New Handbook for Parliaments in Election Planning
‘Transitioning to new Parliaments’: New CPA toolkit provides support to Parliaments for election planning
Elections are a common feature of democratic Parliaments across the globe. Their frequency and impact will vary, depending on constitutional arrangements and political circumstances, but for all parliamentary administrations, large and small, across the Commonwealth and the wider world, elections represent a regular challenge. Parliaments, and in particular parliamentary administrative teams, must be ready to welcome new and returning Members of Parliament following each election and to support them in carrying out their parliamentary functions.
The Commonwealth Parliamentary Association (CPA) has launched a new Handbook for Parliaments in Election Planning to assist Legislatures in planning for an election and the intake of Members of Parliament that follows.
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Introducing the CPA toolkit, the CPA Secretary-General, Stephen Twigg, said:
“One of the greatest challenges for a Parliament is managing the transition from one Parliament to the next following a General Election. For over twenty-five years, the Commonwealth Parliamentary Association has been at the forefront of supporting Parliaments to train thousands of newly elected Members of Parliament as part of its CPA Post-Election Seminars.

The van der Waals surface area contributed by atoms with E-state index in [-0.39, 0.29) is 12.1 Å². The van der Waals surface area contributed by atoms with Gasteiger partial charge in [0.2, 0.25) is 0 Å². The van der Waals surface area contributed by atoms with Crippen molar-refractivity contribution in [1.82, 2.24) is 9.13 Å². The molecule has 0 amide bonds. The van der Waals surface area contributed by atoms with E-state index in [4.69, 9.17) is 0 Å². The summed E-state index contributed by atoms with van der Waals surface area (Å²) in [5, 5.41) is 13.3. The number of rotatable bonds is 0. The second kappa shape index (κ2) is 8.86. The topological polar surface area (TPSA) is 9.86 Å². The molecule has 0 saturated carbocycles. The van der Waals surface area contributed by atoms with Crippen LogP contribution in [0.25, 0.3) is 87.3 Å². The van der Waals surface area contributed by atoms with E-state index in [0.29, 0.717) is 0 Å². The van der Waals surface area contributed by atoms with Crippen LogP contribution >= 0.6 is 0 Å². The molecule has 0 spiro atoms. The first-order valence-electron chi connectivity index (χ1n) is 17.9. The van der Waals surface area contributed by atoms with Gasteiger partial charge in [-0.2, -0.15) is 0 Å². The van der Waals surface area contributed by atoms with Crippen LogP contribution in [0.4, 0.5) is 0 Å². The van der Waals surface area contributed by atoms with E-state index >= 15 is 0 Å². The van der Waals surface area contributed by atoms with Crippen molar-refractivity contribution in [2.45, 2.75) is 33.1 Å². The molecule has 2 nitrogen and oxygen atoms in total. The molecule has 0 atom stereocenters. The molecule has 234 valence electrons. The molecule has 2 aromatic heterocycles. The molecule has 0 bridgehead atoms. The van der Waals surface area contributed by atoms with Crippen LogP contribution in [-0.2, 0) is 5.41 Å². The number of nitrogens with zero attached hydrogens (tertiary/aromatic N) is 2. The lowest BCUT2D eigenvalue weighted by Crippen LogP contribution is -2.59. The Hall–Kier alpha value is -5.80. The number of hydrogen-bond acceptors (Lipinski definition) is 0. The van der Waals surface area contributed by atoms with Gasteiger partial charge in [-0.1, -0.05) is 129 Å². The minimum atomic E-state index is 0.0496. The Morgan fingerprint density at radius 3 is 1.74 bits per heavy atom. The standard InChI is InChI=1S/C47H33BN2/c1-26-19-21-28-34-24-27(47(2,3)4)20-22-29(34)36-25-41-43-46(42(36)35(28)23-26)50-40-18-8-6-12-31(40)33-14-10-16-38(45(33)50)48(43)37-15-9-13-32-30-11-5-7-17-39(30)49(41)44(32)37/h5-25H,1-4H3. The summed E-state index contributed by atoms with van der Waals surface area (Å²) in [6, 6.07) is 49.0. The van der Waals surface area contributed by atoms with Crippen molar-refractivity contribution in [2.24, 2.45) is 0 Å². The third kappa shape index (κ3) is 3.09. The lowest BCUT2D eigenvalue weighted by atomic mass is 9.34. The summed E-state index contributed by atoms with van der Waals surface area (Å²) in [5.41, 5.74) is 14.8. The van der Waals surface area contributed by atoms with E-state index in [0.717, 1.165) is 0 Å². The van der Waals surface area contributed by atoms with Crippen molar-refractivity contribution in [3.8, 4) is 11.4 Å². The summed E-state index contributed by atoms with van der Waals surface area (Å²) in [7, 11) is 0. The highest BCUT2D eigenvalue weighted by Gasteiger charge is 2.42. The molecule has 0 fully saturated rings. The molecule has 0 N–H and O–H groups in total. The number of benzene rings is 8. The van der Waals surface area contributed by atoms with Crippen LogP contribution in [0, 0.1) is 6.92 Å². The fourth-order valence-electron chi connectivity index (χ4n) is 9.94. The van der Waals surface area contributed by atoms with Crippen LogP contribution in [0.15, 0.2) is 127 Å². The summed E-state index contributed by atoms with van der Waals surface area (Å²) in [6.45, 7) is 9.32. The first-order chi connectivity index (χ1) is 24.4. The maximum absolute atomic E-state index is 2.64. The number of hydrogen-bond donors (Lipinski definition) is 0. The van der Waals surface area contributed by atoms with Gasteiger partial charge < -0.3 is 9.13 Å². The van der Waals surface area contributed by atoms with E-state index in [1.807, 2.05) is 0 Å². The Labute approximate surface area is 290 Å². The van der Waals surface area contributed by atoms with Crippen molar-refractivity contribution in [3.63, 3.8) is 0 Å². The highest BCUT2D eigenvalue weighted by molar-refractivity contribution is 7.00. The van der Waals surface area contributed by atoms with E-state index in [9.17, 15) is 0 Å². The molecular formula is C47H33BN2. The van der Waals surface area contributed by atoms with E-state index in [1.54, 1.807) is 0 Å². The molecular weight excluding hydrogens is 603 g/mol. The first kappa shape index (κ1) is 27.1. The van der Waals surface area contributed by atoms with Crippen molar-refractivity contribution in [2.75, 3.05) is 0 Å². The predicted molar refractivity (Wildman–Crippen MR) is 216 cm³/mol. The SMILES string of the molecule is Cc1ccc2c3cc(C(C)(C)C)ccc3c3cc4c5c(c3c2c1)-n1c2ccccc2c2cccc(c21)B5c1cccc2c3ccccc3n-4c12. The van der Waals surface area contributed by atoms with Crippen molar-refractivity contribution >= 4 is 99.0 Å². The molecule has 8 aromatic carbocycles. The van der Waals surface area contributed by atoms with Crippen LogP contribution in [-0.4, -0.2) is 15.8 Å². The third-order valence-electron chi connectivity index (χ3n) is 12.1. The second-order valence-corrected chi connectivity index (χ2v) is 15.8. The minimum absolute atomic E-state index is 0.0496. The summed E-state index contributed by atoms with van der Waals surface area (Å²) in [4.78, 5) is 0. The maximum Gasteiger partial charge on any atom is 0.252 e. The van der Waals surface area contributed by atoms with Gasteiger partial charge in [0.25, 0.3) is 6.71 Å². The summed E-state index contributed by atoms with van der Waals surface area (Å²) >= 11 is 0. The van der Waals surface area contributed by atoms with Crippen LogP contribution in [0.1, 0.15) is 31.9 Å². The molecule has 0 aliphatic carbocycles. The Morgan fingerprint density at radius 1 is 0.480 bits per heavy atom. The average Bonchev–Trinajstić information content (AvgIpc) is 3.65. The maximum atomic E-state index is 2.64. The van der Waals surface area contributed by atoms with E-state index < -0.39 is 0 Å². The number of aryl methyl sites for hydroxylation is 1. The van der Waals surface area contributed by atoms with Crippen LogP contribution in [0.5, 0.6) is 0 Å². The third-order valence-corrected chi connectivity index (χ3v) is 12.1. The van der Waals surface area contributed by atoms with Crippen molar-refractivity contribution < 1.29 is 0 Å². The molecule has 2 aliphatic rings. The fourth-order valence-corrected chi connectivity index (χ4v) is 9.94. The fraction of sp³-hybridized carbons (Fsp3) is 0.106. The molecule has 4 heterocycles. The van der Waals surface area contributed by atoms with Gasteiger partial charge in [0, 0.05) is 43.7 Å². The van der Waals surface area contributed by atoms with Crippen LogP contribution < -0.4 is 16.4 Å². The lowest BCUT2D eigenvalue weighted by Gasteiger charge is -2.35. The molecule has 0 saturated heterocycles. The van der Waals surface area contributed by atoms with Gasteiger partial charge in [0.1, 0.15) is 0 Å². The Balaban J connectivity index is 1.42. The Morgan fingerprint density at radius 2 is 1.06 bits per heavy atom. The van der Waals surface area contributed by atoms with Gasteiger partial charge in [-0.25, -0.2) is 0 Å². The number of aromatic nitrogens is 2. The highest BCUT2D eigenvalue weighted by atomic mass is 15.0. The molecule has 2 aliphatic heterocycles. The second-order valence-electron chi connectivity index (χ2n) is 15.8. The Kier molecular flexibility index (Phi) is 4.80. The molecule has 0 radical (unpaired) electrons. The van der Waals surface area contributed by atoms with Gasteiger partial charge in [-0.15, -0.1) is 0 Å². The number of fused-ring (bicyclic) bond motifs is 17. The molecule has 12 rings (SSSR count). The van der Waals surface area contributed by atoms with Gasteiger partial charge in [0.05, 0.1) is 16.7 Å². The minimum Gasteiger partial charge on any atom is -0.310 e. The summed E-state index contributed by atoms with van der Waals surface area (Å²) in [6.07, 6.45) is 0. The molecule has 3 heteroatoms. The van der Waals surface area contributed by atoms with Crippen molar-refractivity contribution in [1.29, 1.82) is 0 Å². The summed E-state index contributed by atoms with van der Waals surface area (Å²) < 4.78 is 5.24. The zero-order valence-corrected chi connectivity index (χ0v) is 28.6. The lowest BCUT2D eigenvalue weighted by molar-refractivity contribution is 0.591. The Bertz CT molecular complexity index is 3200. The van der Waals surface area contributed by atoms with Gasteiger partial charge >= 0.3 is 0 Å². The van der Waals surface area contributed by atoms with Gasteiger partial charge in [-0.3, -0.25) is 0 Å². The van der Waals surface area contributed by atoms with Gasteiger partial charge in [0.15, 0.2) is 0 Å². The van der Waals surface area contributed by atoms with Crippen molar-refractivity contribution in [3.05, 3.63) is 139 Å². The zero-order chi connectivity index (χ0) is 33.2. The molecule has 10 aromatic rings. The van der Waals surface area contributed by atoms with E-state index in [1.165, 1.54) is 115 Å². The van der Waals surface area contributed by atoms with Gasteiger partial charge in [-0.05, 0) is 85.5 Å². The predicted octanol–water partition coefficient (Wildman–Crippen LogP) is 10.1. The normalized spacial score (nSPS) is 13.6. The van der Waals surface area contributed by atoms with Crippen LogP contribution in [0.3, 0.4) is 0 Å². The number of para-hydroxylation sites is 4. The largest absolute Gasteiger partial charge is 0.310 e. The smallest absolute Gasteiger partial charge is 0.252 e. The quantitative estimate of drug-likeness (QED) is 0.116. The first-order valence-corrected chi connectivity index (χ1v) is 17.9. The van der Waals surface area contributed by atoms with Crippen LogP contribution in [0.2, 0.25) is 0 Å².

This new Handbook has been developed to broaden and augment that post-Election support, by supporting the institution of Parliament to effectively transition from one Parliament to another. In particular, this Handbook looks how Parliaments should plan for elections, how they should coordinate their activities, how they should provide the right information at the right time to new Members, and how to evaluate if the transition period was successful or not.”
This latest resource has been developed for the benefit of the CPA’s member Branches, but also the wider community of Parliaments outside of the Commonwealth.
The publication draws upon contemporary research by handbook author Philippa Helme, established best practices and relevant case studies/examples from more than 30 Commonwealth jurisdictions, including: Trinidad and Tobago, the United Kingdom, Malaysia, Cyprus, Western Cape, New Zealand, Alberta, Kiribati, Saint Lucia, Guernsey, Scotland, Nigeria, Kenya, Australia, Tanzania, South Africa, British Virgin Islands, Montserrat, Jersey, Manitoba, Victoria, Canada, Nova Scotia, Sierra Leone, India, Queensland, New South Wales, Belize and Saskatchewan.